Analysing and Improving Processes


Research related processes obviously have an important effect on the quality and productivity of research. What are the key processes to consider and how can they be improved?


Research processes were considered in a wide context initially and then ones that were particularly relevant to the project’s work identified and concentrated on, with particular emphasis on information related areas. Key issues addressed included:

  • What is the information support provided for research processes?
  • What are the key data needs and how are they met?
  • What systems are used and how reliable are they?

Information about research related processes was obtained partly through the general user requirements work but also through interviews with specific stakeholders. Preliminary analysis based on this was then fed back to special Focus Groups organised for this purpose, which allowed suitable models to be derived and refined.

Important findings about research related processes and the information they were based on were:

  • There was often no universal agreement about master sources of critical data elements. Even when master sources were agreed, processes for ensuring they were up to date and accurate were inadequate.
  • Different data sets often did not include consistent common key fields that could be used to connect the information together.

Data quality was thus a problem with detrimental efficiency and cost consequences. In relation to the work of the Brain project, these issues were apparent in relation to requirements it had identified to answer questions such as: Who knows what?; Who is available to work on opportunities?;  What work can we re-use, or use as a model?;  Where are the documents/ publications relating to a project? Without adequate processes relating to information and other areas, in practice answers to these questions would not be consistent, accurate or sustainable.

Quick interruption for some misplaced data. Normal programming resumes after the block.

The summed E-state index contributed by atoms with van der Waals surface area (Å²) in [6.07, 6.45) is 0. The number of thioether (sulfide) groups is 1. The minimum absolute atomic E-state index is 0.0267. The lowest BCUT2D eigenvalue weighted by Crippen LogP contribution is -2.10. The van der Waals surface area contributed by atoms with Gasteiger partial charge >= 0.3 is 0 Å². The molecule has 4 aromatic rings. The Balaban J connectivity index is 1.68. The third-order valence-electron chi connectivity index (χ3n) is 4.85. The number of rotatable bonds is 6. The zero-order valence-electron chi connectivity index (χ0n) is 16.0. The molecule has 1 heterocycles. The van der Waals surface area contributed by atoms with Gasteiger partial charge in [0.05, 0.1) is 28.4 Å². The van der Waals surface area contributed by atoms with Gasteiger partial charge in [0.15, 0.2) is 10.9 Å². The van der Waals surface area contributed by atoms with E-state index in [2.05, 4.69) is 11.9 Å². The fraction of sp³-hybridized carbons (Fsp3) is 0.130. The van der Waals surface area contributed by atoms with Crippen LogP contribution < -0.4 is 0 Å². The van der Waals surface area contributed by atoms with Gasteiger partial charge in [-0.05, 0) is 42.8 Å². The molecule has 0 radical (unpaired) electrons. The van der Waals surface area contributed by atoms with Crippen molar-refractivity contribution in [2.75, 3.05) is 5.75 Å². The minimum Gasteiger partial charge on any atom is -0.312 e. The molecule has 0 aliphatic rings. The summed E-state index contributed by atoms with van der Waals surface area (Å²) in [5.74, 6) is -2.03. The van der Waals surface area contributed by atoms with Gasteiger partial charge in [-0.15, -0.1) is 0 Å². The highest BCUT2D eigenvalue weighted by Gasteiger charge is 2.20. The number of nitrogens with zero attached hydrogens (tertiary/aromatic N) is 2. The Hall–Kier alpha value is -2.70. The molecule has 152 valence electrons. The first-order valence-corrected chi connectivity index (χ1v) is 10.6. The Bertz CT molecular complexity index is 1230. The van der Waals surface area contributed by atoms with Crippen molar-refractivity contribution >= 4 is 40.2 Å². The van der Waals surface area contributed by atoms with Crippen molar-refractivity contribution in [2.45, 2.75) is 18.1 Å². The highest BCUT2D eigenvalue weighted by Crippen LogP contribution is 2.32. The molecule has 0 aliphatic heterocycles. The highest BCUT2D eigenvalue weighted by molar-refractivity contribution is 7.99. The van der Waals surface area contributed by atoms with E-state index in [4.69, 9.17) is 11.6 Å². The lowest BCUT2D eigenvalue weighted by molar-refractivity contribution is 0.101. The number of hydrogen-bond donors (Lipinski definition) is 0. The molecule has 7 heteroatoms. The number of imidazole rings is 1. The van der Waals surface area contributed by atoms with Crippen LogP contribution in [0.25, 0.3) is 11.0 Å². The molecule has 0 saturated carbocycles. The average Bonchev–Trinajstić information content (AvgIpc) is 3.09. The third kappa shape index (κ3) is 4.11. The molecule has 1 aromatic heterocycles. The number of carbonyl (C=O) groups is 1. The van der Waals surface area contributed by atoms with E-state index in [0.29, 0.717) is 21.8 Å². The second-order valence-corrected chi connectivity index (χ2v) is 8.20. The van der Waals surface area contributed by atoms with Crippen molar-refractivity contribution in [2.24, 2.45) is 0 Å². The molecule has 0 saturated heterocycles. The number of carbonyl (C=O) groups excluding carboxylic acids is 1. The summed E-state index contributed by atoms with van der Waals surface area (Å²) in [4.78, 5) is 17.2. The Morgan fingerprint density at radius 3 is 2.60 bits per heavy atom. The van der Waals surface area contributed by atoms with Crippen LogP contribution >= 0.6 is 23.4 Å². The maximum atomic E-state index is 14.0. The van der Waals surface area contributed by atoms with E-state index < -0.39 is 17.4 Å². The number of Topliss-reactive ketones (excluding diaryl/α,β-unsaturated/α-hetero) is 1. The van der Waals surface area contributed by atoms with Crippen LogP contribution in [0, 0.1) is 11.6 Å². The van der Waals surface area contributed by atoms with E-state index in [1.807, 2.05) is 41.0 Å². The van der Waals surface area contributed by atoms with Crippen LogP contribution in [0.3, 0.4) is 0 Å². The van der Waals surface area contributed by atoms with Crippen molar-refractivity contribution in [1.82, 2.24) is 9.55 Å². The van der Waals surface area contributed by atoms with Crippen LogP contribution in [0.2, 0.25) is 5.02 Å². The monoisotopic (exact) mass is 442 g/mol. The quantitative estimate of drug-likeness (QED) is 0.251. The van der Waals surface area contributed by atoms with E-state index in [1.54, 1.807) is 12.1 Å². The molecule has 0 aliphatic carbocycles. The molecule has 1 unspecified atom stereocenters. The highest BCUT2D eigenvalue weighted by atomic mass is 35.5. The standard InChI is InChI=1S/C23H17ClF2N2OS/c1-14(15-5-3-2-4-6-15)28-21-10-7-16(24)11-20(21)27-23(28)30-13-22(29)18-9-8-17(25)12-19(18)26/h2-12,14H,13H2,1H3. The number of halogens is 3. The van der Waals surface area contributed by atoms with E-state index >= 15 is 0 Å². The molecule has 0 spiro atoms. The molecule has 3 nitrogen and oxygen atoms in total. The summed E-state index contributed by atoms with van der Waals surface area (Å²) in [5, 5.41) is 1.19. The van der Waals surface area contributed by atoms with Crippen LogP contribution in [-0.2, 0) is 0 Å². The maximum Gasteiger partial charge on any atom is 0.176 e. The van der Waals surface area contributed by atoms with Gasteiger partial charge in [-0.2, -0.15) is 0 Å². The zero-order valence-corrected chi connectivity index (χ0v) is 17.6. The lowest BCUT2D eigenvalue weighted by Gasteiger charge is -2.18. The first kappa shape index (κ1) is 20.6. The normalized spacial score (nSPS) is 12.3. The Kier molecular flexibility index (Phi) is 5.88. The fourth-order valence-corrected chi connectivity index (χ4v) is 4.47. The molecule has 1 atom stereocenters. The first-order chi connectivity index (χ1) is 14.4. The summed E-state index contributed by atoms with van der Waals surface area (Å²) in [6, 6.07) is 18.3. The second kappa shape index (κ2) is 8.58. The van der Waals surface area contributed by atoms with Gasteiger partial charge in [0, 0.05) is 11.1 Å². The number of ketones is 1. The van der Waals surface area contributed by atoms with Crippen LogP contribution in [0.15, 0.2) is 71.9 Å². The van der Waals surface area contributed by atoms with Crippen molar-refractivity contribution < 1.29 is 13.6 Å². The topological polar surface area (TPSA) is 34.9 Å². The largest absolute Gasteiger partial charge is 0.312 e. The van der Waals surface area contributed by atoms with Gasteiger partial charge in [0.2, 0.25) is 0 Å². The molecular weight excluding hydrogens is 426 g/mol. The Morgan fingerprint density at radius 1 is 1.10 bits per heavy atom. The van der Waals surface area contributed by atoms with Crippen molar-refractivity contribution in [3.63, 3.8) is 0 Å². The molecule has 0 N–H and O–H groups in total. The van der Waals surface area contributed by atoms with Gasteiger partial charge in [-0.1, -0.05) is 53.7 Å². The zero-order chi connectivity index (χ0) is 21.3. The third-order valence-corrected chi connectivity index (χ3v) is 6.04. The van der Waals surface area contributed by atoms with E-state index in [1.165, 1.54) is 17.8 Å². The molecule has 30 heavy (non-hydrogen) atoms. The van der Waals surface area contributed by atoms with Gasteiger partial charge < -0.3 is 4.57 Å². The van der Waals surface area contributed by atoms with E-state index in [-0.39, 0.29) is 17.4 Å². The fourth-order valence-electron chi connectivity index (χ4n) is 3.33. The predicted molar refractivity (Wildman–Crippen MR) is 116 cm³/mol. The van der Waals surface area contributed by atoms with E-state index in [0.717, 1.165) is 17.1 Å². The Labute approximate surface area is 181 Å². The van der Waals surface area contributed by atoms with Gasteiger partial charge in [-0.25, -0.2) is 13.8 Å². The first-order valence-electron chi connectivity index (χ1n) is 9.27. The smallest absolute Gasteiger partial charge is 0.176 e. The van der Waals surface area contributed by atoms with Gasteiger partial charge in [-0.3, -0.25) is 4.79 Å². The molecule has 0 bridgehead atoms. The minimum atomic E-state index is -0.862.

Key conclusions drawn from this were:

  • Processes need to be mapped and documented, using models at different levels and building target models for efficient management of data. Research related processes, particularly those associated with data quality and integration, need to be analysed and optimised to enable the provision of reliable information to help create and support communities.
  • The relevant core system issues relating to these processes need to be considered and measures implemented to improve them if necessary. Key areas would include: Identity management – to have consistent and unambiguous information about individuals and their roles and Interoperability and Service Orientation – to have a standards-based infrastructure to support the reliable interchange of data. Based on this underlying framework, core services could provide and maintain accurate and up-to-date information for tools and facilities.

Although the ability of the project to change and improve research related processes was limited, it nevertheless could carry out an analysis and make suggestions. A broad process simplification exercise using a Lean Sigma approach was used. This focused on the overall goals of the processes and sought to eliminate unnecessary or inefficient steps and system components. Where there was conflict, root cause analysis was used to determine what needed to be done to support the goals. A further aim was to identify responsibilities and deliverables and ensure successful handoff between steps and that the necessary flow of information took place.